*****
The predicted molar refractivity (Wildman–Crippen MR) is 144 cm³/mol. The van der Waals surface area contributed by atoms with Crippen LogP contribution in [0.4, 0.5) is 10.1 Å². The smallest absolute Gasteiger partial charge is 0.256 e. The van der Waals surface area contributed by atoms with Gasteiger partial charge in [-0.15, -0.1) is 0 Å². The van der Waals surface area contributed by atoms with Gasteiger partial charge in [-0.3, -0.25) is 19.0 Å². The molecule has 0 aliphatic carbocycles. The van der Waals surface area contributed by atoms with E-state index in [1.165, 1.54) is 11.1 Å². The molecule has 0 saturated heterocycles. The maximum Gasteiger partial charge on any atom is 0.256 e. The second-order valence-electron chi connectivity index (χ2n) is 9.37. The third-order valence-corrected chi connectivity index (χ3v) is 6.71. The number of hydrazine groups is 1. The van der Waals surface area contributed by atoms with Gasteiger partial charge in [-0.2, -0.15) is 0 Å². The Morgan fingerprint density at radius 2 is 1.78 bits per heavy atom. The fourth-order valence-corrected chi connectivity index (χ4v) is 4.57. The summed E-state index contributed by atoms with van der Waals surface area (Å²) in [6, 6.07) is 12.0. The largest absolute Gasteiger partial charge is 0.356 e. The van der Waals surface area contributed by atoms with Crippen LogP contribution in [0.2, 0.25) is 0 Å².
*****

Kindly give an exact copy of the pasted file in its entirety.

The predicted molar refractivity (Wildman–Crippen MR) is 144 cm³/mol. The van der Waals surface area contributed by atoms with Crippen LogP contribution in [0.4, 0.5) is 10.1 Å². The smallest absolute Gasteiger partial charge is 0.256 e. The van der Waals surface area contributed by atoms with Gasteiger partial charge in [-0.15, -0.1) is 0 Å². The van der Waals surface area contributed by atoms with Gasteiger partial charge in [-0.3, -0.25) is 19.0 Å². The molecule has 0 aliphatic carbocycles. The van der Waals surface area contributed by atoms with E-state index in [1.165, 1.54) is 11.1 Å². The molecule has 0 saturated heterocycles. The maximum Gasteiger partial charge on any atom is 0.256 e. The second-order valence-electron chi connectivity index (χ2n) is 9.37. The third-order valence-corrected chi connectivity index (χ3v) is 6.71. The number of hydrazine groups is 1. The van der Waals surface area contributed by atoms with Gasteiger partial charge in [-0.2, -0.15) is 0 Å². The Morgan fingerprint density at radius 2 is 1.78 bits per heavy atom. The fourth-order valence-corrected chi connectivity index (χ4v) is 4.57. The summed E-state index contributed by atoms with van der Waals surface area (Å²) in [6, 6.07) is 12.0. The largest absolute Gasteiger partial charge is 0.356 e. The van der Waals surface area contributed by atoms with Crippen LogP contribution in [0.2, 0.25) is 0 Å².